As you can see, the blue line is above all the current prices, because it included the prices of November, when we were still above $6k (and the perma-bulls at that point thought that was the bottom). So here’s how to use just the Simple Moving Average as a basic strategy over DCA:
Just buy (the entire amount that you would use to DCA, so in this example $2,000) when the price goes back above the 200 day Simple Moving Average. In our historical example, it would have been on June 29, 2015.
You might noticed the price actually went back below the 200 day SMA in late August 2015 before beginning the new bull rally. That’s just a false start and honestly, I don’t know if it will happen when our current bear cycle finally ends. So assuming we don’t know that and buy on June 29, our $2,000 would have netted 7.81 Bitcoins, or 1.6 Bitcoins more than DCA. You might argue that following this strategy, you can’t use $2,000 because it was 3 - 4 months earlier than when I said the bear cycle ended. Feel free to use $1,600 to calculate (and then lop off the last few months in the DCA calculation) and you will still see this strategy still performs better than DCA.
Now, to the crystal ball that you guys are looking for. Buying the bottom. There’s another strategy called the Mayer Multiple. I’m not going to explain that in details here (go to https://www.mayermultiple.com for the explanation and go to the indicator I built on TradingView to see it in action). Right now, we are at 0.51 Mayer Multiple. During the last bear cycle, we reached 0.39 Mayer Multiple. I would need Bitcoin to get near that number before I go all in. The worst case scenario where that never happens, I will then go all in when the price is greater than 200 SMA. Remember, that still performs better than DCA.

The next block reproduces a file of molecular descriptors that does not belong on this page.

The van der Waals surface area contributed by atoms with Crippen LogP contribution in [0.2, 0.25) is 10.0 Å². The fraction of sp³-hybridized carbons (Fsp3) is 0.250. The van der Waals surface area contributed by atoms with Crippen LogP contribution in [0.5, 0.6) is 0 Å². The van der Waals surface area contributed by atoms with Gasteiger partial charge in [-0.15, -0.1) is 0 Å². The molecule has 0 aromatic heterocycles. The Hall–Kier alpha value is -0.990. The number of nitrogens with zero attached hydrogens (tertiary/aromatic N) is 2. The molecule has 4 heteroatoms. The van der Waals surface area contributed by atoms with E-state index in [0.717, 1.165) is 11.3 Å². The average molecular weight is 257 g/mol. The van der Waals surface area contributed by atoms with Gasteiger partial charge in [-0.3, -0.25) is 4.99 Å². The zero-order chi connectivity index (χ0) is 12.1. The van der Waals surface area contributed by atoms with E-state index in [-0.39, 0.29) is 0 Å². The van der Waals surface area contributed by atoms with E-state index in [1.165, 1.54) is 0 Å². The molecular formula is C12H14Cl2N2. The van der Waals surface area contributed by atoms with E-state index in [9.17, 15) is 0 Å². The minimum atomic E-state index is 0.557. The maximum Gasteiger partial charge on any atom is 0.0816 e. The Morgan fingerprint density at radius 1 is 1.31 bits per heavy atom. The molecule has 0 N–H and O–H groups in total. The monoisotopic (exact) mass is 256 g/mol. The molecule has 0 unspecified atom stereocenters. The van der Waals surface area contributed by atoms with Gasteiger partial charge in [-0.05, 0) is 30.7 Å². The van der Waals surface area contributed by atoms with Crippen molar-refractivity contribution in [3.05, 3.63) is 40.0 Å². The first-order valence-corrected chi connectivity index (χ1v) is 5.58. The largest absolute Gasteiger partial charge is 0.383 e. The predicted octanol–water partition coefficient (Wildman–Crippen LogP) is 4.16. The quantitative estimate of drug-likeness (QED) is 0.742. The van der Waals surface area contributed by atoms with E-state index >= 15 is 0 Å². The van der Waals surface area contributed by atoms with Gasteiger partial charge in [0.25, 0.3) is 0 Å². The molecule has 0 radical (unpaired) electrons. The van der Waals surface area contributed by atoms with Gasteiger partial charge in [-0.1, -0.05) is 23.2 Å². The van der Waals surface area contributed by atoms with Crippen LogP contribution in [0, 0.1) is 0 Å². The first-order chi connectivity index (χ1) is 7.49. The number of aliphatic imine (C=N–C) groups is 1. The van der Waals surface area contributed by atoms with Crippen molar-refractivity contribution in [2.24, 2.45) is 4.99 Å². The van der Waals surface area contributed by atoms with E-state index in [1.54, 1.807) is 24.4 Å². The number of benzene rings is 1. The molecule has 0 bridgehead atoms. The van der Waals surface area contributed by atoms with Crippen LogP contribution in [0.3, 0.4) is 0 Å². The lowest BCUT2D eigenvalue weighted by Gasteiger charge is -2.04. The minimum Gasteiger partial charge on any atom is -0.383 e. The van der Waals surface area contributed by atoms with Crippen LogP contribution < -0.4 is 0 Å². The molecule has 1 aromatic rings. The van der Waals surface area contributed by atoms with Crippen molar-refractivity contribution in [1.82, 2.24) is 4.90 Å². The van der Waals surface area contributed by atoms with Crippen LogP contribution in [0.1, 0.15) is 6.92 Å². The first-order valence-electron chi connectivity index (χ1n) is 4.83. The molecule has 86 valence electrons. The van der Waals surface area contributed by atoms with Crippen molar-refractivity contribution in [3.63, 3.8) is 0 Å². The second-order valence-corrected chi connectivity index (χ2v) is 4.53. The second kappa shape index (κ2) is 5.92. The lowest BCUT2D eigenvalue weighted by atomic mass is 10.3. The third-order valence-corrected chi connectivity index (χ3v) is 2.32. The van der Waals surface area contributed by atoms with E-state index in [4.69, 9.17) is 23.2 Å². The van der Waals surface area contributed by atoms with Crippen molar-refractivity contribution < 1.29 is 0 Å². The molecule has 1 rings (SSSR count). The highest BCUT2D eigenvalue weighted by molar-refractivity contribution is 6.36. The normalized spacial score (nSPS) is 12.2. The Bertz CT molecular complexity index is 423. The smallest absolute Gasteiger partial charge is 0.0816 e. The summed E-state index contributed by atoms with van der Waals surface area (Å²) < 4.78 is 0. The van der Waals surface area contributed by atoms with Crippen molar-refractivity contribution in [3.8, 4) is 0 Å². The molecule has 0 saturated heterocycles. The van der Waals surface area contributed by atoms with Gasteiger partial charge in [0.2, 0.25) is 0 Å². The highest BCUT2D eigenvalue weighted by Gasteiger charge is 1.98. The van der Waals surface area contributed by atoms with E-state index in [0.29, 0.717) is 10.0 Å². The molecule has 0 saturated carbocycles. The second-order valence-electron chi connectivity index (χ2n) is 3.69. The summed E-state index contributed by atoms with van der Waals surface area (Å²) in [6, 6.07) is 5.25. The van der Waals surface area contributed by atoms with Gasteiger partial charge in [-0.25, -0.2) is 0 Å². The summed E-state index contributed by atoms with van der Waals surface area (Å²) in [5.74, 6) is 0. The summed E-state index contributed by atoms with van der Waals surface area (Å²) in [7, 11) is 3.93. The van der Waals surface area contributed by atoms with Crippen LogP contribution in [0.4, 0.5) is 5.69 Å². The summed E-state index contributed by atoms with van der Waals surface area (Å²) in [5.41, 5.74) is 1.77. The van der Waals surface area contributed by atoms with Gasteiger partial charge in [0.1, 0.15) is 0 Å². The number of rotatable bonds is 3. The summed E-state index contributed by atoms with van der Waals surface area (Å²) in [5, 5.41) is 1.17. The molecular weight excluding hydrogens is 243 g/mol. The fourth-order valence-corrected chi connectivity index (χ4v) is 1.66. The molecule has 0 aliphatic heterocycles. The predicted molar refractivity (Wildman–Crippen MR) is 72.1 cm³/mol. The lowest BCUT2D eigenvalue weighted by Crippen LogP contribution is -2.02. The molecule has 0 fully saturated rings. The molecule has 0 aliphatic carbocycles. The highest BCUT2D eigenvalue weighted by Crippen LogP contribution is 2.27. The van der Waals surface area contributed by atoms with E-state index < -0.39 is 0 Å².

There’s another reason to not use DCA. Bitcoin and all crypto-assets are extremely volatile. That means they have to drop massively (at least 85%, higher for alts) from their ATH to begin a new cycle. DCA and people that always say “Buy the dip” are just prolonging the bear market cycle, not letting Bitcoin drop the 85% or higher that is needed to end the bear cycle. I hope after reading this, you all will stop buying the dip, let Bitcoin (and the alts) fall to the price it needs to fall to, and we all buy in at whatever price that is the bottom or the end of the bear cycle and ride it to the moon or the next ATH (BTW, that is starting at 2.4x Mayer Multiple, I hate when ppl say moon but doesn’t define when)!
DCA performs worse than buying at the end of a bear cycle. By buying at the end of a bear cycle, you are saved from the pain and anguish of averaging down.
- Use the 200 day SMA to determine buy point instead of DCA (it performs better than DCA).
- Use Mayer Multiple to buy at the lowest price, if that doesn’t happen, follow step 1.
- Stop buying the dip and catching knives or averaging down.
- Spread the word so we can end the bear cycle sooner.